After an absence of almost twenty-five years, the Streets of Rage series (SEGA, 1991 to 1994) finally made a long-awaited comeback in 2020. As a massive fan of the series, and sidescrolling beat-‘em-ups in general, I was very surprised, and excited, to see Streets of Rage make a reappearance; Streets of Rage 4 sold extremely well and was received generally positively but even I could never had guessed that it would do well enough to gain any kind of downloadable content (DLC). Yet, surprisingly, that’s exactly what we got as some additional character, gameplay modes, and difficulty settings were made available for the game and a physical Anniversary Edition was even released (for PlayStation 4 and Nintendo Switch only but still…)

The Review
Streets of Rage 4: Mr. X Nightmare adds some additional features to the original game, which was a sidescrolling beat-‘em-up that saw you attacking enemies with X, busting out a life-draining special attack with Y, jumping with A, and clearing out large groups of enemies with a screen-clearing special move if you have enough Stars in your quest to clean up the streets of Wood Oak City. The first thing you’ll notice when playing Mr. X Nightmare is the addition of three playable boss characters: Estel Aguirre, Max Thunder, and Shiva. Two of these (Max and Shiva) were previously playable but only in their 16-bit variants and all three are ripped straight from their boss battles in the base game. When playing as each of them through the story mode, however, none of these characters have any real impact on the narrative; the cutscenes don’t change or acknowledge them and the only thing that’s different is that when you fight the character’ boss variants, the boss’s taken on a neon, shadowy colour scheme.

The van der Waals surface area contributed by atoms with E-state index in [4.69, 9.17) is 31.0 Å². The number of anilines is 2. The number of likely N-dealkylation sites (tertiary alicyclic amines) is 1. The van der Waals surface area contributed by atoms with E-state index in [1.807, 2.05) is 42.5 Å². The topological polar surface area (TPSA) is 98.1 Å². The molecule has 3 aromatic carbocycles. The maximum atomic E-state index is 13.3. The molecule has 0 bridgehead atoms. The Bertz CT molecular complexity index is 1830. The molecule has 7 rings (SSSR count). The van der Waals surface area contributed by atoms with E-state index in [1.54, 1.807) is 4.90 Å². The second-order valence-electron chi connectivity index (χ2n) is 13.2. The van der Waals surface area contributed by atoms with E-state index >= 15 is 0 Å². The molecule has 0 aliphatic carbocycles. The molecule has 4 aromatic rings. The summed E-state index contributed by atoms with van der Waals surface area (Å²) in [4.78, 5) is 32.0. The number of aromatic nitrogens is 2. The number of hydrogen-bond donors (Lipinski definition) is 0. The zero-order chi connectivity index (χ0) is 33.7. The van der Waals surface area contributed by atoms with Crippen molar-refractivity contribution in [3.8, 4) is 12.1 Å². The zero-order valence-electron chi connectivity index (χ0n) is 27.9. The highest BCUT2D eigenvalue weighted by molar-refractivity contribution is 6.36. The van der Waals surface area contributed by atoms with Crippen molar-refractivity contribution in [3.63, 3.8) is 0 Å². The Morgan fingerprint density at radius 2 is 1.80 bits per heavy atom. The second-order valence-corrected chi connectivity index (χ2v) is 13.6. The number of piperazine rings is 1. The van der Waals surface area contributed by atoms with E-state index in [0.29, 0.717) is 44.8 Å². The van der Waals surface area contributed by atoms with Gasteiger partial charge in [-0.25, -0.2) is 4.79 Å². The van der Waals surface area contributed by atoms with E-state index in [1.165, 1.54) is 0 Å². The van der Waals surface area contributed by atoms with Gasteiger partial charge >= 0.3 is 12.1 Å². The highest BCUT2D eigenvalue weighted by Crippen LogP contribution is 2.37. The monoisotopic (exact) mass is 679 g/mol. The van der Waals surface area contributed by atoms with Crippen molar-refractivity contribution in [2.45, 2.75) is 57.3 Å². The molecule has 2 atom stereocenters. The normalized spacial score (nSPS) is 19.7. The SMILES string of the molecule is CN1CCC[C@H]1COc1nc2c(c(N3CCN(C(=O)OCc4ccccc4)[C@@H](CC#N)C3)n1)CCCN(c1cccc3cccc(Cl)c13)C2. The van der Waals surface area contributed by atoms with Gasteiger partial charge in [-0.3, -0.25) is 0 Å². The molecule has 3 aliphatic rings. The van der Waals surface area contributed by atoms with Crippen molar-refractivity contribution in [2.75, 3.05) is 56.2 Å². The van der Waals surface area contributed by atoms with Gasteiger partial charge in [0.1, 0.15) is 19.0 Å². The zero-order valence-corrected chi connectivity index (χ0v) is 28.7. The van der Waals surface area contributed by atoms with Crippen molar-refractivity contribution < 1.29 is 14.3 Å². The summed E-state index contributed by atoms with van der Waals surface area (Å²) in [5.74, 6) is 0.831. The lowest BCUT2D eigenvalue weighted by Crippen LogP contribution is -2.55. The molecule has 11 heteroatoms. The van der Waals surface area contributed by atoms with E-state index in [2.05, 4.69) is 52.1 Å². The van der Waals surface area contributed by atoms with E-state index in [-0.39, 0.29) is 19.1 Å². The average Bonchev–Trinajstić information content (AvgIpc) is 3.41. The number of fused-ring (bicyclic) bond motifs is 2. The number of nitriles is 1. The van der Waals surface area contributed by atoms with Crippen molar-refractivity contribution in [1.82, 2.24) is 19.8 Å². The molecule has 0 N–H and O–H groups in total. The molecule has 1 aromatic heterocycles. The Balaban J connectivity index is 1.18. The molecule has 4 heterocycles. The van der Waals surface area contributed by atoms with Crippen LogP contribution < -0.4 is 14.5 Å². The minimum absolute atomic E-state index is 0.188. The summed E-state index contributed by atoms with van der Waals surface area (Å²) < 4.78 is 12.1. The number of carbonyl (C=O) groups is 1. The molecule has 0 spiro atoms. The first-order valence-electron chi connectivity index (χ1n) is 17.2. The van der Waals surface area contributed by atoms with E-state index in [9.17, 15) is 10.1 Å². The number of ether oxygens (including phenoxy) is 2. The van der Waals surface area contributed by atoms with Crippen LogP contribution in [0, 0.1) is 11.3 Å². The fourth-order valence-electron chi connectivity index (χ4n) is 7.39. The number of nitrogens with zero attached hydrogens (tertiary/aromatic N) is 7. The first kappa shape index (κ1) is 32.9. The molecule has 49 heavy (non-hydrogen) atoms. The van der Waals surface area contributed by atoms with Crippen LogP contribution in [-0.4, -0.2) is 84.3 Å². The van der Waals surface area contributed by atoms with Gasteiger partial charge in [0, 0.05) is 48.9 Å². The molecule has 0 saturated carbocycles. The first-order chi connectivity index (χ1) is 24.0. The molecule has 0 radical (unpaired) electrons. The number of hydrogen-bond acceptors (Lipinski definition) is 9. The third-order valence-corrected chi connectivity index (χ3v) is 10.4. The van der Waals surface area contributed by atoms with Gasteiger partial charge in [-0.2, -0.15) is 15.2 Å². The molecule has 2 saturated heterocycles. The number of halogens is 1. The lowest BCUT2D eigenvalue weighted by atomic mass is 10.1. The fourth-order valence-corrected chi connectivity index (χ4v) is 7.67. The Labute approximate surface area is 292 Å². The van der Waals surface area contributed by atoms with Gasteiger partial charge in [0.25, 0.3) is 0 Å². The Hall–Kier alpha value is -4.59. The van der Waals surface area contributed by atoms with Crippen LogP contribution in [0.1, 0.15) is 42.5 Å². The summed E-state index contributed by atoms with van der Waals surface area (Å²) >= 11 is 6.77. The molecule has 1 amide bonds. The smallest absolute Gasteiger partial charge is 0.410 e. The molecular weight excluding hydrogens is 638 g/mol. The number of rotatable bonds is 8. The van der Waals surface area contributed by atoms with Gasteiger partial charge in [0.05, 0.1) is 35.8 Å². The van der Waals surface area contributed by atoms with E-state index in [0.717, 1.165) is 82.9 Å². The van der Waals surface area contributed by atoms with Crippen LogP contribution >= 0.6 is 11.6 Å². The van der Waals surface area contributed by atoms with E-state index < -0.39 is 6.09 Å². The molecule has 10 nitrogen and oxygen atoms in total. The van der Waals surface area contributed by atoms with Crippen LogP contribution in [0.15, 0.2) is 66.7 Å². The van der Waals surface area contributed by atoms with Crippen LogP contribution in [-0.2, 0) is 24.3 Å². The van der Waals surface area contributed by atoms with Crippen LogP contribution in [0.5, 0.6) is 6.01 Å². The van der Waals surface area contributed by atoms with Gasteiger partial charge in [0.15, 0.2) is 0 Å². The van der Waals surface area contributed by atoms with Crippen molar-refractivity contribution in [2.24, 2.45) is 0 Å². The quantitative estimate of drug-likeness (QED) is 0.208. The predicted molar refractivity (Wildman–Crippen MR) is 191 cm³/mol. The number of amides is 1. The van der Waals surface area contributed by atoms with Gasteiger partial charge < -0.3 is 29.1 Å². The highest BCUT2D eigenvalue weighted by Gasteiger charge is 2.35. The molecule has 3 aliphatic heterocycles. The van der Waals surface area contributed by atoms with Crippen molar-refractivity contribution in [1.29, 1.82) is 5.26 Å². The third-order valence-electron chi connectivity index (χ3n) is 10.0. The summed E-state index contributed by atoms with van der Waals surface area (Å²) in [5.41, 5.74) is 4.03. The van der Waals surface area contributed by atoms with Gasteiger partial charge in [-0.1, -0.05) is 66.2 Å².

Mr. X Nightmare adds Estel, Max, and Shiva as playable characters.

Like the game’s other playable characters, each of these new characters plays slightly different. Of the three, only Shiva can dash towards enemies, for example, but unlike the other two, Shiva cannot pick up weapons (instead, he dramatically flips them up and kicks them at enemies). Estel and Shiva also attack much faster than Max, utilising kicks and fast combos where Max uses slower, more powerful wrestling moves and grapples. Each of them also has Y-based special attacks that will slightly drain their health unless they attack enemies soon after; these seen Estel toss grenades and pounce on opponents with a beatdown, Max charge or slam down on enemies, and Shiva teleport across the screen or out of the air. Each of them also has their own special moves that are executed by pressing Y and B when you have at least one Star. Estel’s is very similar to her boss’s special and sees her call in a bombardment of rockets; Max unleashes a big axe-handle smash and also sees enemies by struck by lightning, and Shiva blasts enemies away with a purple, wing-like aura. The best thing about playing as these new characters is how over-powered a lot of their attacks are; Max, for example, has a super useful Power Slide attack that is easily spammed while Shiva can perform a nifty mid-air kicking combo for decent damage.

Play as Roo and/or test your skills in the new ‘Survival’ mode!